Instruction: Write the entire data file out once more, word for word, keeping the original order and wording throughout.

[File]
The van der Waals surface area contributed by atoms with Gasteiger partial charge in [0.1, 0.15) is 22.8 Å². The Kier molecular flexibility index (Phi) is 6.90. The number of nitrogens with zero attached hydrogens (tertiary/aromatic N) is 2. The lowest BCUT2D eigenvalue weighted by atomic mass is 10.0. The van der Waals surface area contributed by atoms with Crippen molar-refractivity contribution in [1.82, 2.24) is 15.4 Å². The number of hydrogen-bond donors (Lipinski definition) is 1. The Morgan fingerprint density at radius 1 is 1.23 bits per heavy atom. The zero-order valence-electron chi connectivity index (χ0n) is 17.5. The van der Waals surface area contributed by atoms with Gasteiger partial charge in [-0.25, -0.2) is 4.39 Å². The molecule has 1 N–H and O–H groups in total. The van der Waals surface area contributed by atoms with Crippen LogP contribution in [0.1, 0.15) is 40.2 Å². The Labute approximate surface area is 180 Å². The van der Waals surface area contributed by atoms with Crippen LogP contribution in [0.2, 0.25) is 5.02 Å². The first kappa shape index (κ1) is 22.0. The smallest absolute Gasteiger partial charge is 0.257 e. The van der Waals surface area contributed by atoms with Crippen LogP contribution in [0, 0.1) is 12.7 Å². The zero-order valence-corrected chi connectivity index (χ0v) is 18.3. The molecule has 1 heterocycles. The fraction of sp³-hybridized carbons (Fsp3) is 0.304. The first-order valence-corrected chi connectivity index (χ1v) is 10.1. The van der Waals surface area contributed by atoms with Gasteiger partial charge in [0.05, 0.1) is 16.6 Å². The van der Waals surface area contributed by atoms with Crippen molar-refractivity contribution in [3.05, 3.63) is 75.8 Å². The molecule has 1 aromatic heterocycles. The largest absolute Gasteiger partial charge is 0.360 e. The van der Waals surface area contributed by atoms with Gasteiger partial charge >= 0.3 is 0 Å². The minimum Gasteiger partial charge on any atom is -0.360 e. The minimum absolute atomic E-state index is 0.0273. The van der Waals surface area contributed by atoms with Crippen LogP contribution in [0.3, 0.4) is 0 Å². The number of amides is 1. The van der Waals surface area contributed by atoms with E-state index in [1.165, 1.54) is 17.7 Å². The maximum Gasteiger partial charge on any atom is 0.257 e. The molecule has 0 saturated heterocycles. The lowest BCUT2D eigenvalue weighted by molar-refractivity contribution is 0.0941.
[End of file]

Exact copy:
The van der Waals surface area contributed by atoms with Gasteiger partial charge in [0.1, 0.15) is 22.8 Å². The Kier molecular flexibility index (Phi) is 6.90. The number of nitrogens with zero attached hydrogens (tertiary/aromatic N) is 2. The lowest BCUT2D eigenvalue weighted by atomic mass is 10.0. The van der Waals surface area contributed by atoms with Crippen molar-refractivity contribution in [1.82, 2.24) is 15.4 Å². The number of hydrogen-bond donors (Lipinski definition) is 1. The Morgan fingerprint density at radius 1 is 1.23 bits per heavy atom. The zero-order valence-electron chi connectivity index (χ0n) is 17.5. The van der Waals surface area contributed by atoms with Gasteiger partial charge in [-0.25, -0.2) is 4.39 Å². The molecule has 1 N–H and O–H groups in total. The van der Waals surface area contributed by atoms with Crippen LogP contribution in [0.1, 0.15) is 40.2 Å². The Labute approximate surface area is 180 Å². The van der Waals surface area contributed by atoms with Crippen LogP contribution in [0.2, 0.25) is 5.02 Å². The first kappa shape index (κ1) is 22.0. The smallest absolute Gasteiger partial charge is 0.257 e. The van der Waals surface area contributed by atoms with Crippen LogP contribution in [0, 0.1) is 12.7 Å². The zero-order valence-corrected chi connectivity index (χ0v) is 18.3. The molecule has 1 heterocycles. The fraction of sp³-hybridized carbons (Fsp3) is 0.304. The first-order valence-corrected chi connectivity index (χ1v) is 10.1. The van der Waals surface area contributed by atoms with Gasteiger partial charge in [0.05, 0.1) is 16.6 Å². The van der Waals surface area contributed by atoms with Crippen molar-refractivity contribution in [3.05, 3.63) is 75.8 Å². The molecule has 1 aromatic heterocycles. The largest absolute Gasteiger partial charge is 0.360 e. The van der Waals surface area contributed by atoms with Gasteiger partial charge >= 0.3 is 0 Å². The minimum Gasteiger partial charge on any atom is -0.360 e. The minimum absolute atomic E-state index is 0.0273. The van der Waals surface area contributed by atoms with Crippen LogP contribution in [0.3, 0.4) is 0 Å². The number of amides is 1. The van der Waals surface area contributed by atoms with E-state index in [1.165, 1.54) is 17.7 Å². The maximum Gasteiger partial charge on any atom is 0.257 e. The molecule has 0 saturated heterocycles. The lowest BCUT2D eigenvalue weighted by molar-refractivity contribution is 0.0941.